In 2012, then FBI Director Robert Mueller said, “There are two types of businesses, those that have been hacked and those that will be. Today, a decade later, that statement is even more relevant.

As a General Counsel, you should be an active member of your company’s cybersecurity team. Other team members may include your information security officer, your chief technology officer, and your compliance officer. If your business has a smaller footprint, an HR representative, C-suite staff, and an intellectual technology representative should also be included on your team.

A great first step in upgrading your cybersecurity hygiene is to perform a data inventory for your business. This will map, among other things, what data you have, where it is (internally or with a vendor) and who has access to it. Next, consider performing a risk assessment to assess the costs and benefits of how you treat your data and to identify vulnerabilities in the way the data is secured. During this process, consider using additional protective measures to reduce your risk. This assessment should be documented and updated as your data processing and business operations change.

Once the risk assessment is complete, you can advise your company to put in place a Written Information Security Program (WISP) or to update your current program. Creating and maintaining a WISP is a testament to your company’s commitment to cybersecurity. Typically, a WISP should contain your risk assessment, along with these plans and procedures:

  • Critical Incident Response Plan (CIRP). A CIRP allows you to prepare for and respond effectively to a security incident in your business. It should include your:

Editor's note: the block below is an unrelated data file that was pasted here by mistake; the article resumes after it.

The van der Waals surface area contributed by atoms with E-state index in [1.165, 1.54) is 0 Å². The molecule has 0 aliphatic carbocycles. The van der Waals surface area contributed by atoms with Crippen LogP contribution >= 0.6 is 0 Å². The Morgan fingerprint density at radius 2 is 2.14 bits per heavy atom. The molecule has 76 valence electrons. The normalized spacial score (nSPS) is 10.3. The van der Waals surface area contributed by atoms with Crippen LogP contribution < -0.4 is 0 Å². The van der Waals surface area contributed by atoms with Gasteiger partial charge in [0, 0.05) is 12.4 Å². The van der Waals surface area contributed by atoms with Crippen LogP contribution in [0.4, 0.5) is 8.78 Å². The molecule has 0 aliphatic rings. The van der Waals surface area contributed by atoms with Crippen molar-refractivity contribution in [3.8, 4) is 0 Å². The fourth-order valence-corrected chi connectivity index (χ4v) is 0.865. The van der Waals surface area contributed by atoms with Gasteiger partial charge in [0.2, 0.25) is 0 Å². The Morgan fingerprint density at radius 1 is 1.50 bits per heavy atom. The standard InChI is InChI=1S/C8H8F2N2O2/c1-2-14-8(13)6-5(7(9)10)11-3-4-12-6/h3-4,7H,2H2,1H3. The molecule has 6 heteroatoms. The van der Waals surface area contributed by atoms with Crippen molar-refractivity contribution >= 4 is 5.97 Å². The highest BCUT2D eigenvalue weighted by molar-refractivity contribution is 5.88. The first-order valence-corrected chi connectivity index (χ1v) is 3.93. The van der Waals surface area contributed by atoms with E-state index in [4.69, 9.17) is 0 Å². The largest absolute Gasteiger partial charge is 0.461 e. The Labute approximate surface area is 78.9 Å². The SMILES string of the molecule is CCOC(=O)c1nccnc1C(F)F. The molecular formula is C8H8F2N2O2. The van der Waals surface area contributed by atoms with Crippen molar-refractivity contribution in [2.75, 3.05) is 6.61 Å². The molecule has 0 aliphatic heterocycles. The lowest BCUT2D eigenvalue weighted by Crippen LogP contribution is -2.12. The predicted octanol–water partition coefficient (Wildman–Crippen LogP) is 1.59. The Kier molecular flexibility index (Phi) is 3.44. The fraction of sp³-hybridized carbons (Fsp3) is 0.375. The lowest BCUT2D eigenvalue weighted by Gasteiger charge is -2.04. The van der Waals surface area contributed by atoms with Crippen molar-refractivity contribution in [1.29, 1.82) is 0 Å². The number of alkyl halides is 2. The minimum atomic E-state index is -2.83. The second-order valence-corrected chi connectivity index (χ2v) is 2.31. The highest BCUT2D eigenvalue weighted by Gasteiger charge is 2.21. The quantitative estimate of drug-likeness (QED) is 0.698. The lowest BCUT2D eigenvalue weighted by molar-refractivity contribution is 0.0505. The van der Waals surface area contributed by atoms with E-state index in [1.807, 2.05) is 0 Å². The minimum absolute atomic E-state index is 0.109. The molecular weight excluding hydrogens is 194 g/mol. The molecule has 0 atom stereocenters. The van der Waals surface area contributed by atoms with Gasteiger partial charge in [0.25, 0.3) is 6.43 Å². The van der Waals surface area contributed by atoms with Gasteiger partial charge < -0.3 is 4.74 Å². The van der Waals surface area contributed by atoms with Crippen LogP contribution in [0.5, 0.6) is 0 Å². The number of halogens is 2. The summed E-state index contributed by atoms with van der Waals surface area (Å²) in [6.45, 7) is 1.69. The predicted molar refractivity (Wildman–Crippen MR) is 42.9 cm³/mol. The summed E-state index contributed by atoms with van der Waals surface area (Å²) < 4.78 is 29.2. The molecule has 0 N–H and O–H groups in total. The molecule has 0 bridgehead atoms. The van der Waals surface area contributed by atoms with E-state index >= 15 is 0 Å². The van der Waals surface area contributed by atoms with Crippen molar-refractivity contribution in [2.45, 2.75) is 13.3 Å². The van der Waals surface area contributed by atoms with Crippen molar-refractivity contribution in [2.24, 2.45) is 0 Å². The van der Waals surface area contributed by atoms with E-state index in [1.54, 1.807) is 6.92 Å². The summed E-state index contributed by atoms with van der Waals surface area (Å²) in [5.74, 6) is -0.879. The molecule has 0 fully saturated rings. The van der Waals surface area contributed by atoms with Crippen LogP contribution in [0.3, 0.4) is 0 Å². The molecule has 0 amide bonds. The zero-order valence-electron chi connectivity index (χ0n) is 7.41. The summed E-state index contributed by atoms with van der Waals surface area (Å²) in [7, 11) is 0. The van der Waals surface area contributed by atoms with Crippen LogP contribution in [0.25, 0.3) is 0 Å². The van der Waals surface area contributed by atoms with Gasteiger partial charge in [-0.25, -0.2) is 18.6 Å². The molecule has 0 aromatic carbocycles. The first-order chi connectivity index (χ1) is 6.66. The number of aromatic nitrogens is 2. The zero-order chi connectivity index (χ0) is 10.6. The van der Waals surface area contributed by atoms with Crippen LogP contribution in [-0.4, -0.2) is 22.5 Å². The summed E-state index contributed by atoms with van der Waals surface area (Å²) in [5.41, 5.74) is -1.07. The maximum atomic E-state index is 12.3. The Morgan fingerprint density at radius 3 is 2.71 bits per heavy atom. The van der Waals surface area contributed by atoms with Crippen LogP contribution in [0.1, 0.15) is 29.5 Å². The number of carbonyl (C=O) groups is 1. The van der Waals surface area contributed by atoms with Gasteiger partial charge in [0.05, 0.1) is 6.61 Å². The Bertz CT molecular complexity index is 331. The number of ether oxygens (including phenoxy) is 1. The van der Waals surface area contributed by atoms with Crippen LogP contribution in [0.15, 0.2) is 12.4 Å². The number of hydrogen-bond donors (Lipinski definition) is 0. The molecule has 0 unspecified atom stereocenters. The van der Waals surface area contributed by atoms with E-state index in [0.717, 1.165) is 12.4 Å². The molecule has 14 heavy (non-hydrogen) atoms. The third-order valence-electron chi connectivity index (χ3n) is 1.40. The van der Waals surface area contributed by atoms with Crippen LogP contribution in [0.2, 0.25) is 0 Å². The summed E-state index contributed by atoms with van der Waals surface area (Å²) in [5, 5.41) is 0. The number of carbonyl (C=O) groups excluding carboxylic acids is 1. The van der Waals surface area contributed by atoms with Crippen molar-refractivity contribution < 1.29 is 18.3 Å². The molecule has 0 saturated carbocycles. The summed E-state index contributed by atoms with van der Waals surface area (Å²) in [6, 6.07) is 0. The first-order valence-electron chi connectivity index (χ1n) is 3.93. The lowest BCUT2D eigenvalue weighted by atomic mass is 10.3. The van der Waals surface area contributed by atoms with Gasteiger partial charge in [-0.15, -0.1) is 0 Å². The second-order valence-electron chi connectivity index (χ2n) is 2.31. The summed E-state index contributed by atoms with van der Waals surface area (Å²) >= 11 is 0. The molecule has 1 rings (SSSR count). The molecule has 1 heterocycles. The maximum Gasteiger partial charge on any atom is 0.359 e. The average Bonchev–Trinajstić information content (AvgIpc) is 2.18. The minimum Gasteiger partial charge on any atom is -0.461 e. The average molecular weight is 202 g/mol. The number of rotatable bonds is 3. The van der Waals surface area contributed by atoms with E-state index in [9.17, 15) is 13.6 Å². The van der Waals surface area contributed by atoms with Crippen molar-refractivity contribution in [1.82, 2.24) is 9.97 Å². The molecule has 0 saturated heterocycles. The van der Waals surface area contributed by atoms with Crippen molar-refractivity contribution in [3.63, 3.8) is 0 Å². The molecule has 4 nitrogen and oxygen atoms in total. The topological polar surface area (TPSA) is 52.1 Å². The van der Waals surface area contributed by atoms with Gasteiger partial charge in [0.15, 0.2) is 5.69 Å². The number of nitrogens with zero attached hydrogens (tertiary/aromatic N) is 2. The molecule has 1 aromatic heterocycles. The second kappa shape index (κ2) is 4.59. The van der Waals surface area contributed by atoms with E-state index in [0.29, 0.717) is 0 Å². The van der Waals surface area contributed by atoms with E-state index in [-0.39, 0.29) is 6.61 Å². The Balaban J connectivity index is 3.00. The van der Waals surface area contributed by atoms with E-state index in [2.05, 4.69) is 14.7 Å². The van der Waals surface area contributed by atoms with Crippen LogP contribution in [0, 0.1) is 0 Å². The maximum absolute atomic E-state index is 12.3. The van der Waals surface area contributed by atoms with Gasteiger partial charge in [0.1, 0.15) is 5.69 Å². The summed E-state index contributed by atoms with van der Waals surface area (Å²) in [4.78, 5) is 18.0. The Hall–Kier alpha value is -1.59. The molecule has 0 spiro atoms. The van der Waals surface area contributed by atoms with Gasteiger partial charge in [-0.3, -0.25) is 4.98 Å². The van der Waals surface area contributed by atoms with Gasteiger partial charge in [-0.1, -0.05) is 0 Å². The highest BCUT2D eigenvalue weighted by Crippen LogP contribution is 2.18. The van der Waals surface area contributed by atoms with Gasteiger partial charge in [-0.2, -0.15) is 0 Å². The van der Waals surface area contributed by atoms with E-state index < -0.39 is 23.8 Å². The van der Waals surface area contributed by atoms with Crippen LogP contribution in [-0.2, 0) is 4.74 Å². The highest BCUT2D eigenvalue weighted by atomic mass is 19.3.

• Security incident detection and identification framework
    • Methods of forwarding incident communications to your response team
    • Summary of notification obligations, including those of your insurance policy and contracts with customers, suppliers and business partners
    • Contact list for outside forensic experts and outside lawyers (don’t be caught negotiating service contracts in the middle of an incident – you don’t have time)
  • Retention policy. A retention policy creates a schedule for disposing of data when there is no longer a legitimate business need for it. Not only are retention policies required by certain laws, but they also reduce the amount of data held by a business and therefore the potential damage from a data breach. These policies should clearly document:
    • What data is policy
    • How long the data should be kept
    • What specific disposal methods are acceptable

A risk assessment should be conducted and documented when determining the retention period of relevant data.

Just as important as planning for a natural disaster is planning for a cybersecurity crisis. Repeating your response and updating your company’s WISP annually is essential to minimize the impact of a security incident.